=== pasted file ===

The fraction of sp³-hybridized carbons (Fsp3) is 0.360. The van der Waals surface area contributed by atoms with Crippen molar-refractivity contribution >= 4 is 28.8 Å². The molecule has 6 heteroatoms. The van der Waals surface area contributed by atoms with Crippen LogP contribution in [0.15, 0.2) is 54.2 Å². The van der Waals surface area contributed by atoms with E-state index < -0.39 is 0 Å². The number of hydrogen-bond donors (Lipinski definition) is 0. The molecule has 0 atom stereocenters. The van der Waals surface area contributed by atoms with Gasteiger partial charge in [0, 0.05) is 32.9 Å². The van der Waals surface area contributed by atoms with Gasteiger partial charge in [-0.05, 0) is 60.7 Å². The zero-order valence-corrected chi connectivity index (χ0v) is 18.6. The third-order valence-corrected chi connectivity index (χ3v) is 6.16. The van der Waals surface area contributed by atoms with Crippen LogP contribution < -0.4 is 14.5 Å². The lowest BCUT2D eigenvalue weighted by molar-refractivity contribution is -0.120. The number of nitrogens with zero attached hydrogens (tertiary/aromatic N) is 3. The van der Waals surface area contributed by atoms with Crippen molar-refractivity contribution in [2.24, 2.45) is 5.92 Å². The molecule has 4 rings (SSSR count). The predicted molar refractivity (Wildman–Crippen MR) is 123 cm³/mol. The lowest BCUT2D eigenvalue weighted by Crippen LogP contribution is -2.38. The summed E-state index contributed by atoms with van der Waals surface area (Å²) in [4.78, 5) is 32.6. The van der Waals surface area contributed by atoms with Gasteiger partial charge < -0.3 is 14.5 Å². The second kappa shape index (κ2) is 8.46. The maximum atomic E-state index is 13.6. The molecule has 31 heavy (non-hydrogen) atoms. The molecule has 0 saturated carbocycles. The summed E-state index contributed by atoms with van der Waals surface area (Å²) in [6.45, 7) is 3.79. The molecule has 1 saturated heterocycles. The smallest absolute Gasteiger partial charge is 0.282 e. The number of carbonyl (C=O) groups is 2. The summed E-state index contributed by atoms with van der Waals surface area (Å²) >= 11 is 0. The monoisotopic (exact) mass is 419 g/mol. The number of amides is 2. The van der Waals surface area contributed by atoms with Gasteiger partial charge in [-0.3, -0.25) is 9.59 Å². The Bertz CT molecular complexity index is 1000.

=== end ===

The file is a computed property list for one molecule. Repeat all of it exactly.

The fraction of sp³-hybridized carbons (Fsp3) is 0.360. The van der Waals surface area contributed by atoms with Crippen molar-refractivity contribution >= 4 is 28.8 Å². The molecule has 6 heteroatoms. The van der Waals surface area contributed by atoms with Crippen LogP contribution in [0.15, 0.2) is 54.2 Å². The van der Waals surface area contributed by atoms with E-state index < -0.39 is 0 Å². The number of hydrogen-bond donors (Lipinski definition) is 0. The molecule has 0 atom stereocenters. The van der Waals surface area contributed by atoms with Gasteiger partial charge in [0, 0.05) is 32.9 Å². The van der Waals surface area contributed by atoms with Gasteiger partial charge in [-0.05, 0) is 60.7 Å². The zero-order valence-corrected chi connectivity index (χ0v) is 18.6. The third-order valence-corrected chi connectivity index (χ3v) is 6.16. The van der Waals surface area contributed by atoms with Crippen LogP contribution < -0.4 is 14.5 Å². The lowest BCUT2D eigenvalue weighted by molar-refractivity contribution is -0.120. The number of nitrogens with zero attached hydrogens (tertiary/aromatic N) is 3. The van der Waals surface area contributed by atoms with Crippen molar-refractivity contribution in [2.24, 2.45) is 5.92 Å². The molecule has 4 rings (SSSR count). The predicted molar refractivity (Wildman–Crippen MR) is 123 cm³/mol. The lowest BCUT2D eigenvalue weighted by Crippen LogP contribution is -2.38. The summed E-state index contributed by atoms with van der Waals surface area (Å²) in [4.78, 5) is 32.6. The van der Waals surface area contributed by atoms with Gasteiger partial charge < -0.3 is 14.5 Å². The second kappa shape index (κ2) is 8.46. The maximum atomic E-state index is 13.6. The molecule has 31 heavy (non-hydrogen) atoms. The molecule has 0 saturated carbocycles. The summed E-state index contributed by atoms with van der Waals surface area (Å²) in [6.45, 7) is 3.79. The molecule has 1 saturated heterocycles. The smallest absolute Gasteiger partial charge is 0.282 e. The number of carbonyl (C=O) groups is 2. The summed E-state index contributed by atoms with van der Waals surface area (Å²) >= 11 is 0. The monoisotopic (exact) mass is 419 g/mol. The number of amides is 2. The van der Waals surface area contributed by atoms with Gasteiger partial charge in [-0.3, -0.25) is 9.59 Å². The Bertz CT molecular complexity index is 1000.